LM Group’s approach to Atomic Design
"It sounds like a cliché but it’s true. Zeplin changed my life!"
LM Group’s Mobile Design Team lead, Marco Silva, recently sat down with our Customer Success Advocate, Andy Wingrave, to discuss how they have implemented Atomic Design principles in Zeplin as part of their Design System.
LM Group is a publicly traded multinational Group, among the worldwide leaders in the online travel industry, that operates a portfolio of well-known brands such as lastminute.com, Volagratis, Rumbo, weg.de, Bravofly, Jetcost and Hotelscan.
LM Group has more than 1200 employees, working on several main products, from accommodation (hotels and vacation rentals), to transportation (flights and trains), to vacation packages (dynamic packages and traditional tour operators and cruises).
Can you describe how your team is set up?
We work in cross functional teams. Each team, we call them pods, is composed of a product designer, a product manager, tech lead, backend engineer, and one iOS and Android developer. Each pod has their own set of rituals (e.g. like daily stand ups, weekly syncs, etc.) and, on a biweekly basis, we have a bigger sync where each pod + design + business share updates.
Both Pau and Shao joined 6 months ago as product designers. In our team, we have 2 pods that are working on the features we’re launching. Each one of them is responsible for their own set of features.
I’m the team lead of the application group, our responsibilities include exploring and developing the vision for our product. I also provide guidance and support to both Pau and Shao, and the 3 of us are in sync on a daily basis to guarantee consistency and quality in the work we deliver.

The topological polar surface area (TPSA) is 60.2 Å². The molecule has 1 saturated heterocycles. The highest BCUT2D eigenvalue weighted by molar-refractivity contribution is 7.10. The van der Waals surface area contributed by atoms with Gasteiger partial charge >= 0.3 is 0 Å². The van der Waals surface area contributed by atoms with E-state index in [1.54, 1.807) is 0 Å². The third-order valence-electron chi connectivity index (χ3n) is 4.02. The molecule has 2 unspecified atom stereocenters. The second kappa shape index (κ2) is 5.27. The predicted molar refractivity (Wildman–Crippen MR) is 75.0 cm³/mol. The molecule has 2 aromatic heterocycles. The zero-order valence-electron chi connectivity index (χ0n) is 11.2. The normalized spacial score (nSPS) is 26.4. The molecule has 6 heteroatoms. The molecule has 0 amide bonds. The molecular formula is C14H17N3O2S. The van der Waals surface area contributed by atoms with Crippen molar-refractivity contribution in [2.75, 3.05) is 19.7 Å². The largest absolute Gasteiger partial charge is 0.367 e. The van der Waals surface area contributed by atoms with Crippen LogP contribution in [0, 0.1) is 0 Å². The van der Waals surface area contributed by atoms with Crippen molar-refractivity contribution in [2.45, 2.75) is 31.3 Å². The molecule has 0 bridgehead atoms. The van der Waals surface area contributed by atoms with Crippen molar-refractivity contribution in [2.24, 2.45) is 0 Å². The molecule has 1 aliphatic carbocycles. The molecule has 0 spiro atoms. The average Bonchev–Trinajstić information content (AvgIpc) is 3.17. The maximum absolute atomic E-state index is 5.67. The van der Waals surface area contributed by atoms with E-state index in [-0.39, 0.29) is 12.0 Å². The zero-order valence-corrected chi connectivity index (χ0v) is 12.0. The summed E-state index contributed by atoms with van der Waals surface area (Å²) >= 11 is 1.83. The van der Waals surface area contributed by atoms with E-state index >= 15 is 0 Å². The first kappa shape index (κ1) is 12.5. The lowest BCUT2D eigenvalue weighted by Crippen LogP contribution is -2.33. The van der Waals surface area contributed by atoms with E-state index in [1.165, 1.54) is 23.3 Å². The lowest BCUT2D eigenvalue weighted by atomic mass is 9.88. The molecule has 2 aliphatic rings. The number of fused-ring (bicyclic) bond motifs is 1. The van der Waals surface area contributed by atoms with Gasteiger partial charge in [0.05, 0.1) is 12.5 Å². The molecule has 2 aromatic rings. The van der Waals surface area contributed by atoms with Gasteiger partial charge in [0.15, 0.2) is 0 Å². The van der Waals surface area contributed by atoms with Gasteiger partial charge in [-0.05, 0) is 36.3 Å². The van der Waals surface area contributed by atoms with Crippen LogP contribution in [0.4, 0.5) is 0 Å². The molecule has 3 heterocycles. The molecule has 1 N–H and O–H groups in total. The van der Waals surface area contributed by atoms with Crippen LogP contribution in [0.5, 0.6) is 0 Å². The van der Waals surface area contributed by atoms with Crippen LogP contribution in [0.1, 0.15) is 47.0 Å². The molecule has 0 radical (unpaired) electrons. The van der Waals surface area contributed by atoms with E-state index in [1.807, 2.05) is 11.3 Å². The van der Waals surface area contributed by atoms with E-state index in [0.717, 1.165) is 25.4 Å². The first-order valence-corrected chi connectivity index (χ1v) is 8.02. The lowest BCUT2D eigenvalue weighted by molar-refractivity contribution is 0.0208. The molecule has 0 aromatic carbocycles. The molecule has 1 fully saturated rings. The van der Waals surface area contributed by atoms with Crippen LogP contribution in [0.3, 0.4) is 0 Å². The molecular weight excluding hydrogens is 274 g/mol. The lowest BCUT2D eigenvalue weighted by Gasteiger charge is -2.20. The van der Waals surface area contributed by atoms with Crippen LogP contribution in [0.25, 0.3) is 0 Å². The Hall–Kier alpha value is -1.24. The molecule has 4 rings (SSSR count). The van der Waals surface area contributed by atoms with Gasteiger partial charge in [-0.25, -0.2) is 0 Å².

What does the overall design workflow look like?
We have 2 parallel tracks; the vision and the re-design. We also have from a macro level a visual design workflow process together with the tools that we use:
The Vision: On one side, we have the vision which, at the moment, tends to be more exploratory from both a design point of view and from a feature perspective. The vision evolves constantly especially now that we need to be so reactive to the current market. We look at data, run surveys, and create new features or even just tweaks to fulfill the needs of the users. Davide and I usually groom a feature together, develop a couple of proposals, there’s then a cycle of feedback sessions and iterations and we run some user tests to validate the UX and UI of the feature.
This doesn’t guarantee the development of the feature though and this is when the other track comes along.
Re-Design: On the second track, we’re redesigning the app from scratch. We look at what the current app has, in terms of features and content, and we update it from both UX and UI point of view. At the same time, we’re applying what has been learned in building the vision.
The workflow is similar to the vision but goes a lot more in depth. After the grooming, there’s a more careful competitor analysis created. If the vision doesn’t satisfy the new learnings, it is tweaked and improved. Also, we investigate and identify as many case scenarios as possible and address them accordingly. Once this is complete, and both the tech lead and product manager are satisfied, the designers prepare all assets and documentation for the developers to work on the feature.
For those not familiar with Atomic Design, please can you explain this for us?
Atomic design is the development technique for design systems, and comprises three core features:
Atoms are the basic constituents that make up a design system and can be comprised of buttons, or inputs.
Molecules are clusters of atoms bonded together, which are the compound’s smallest base components. Such molecules assume their own characteristics and are the foundation of our design systems.
Organisms are groups of molecules that are bound together to form a distinct piece of the interface.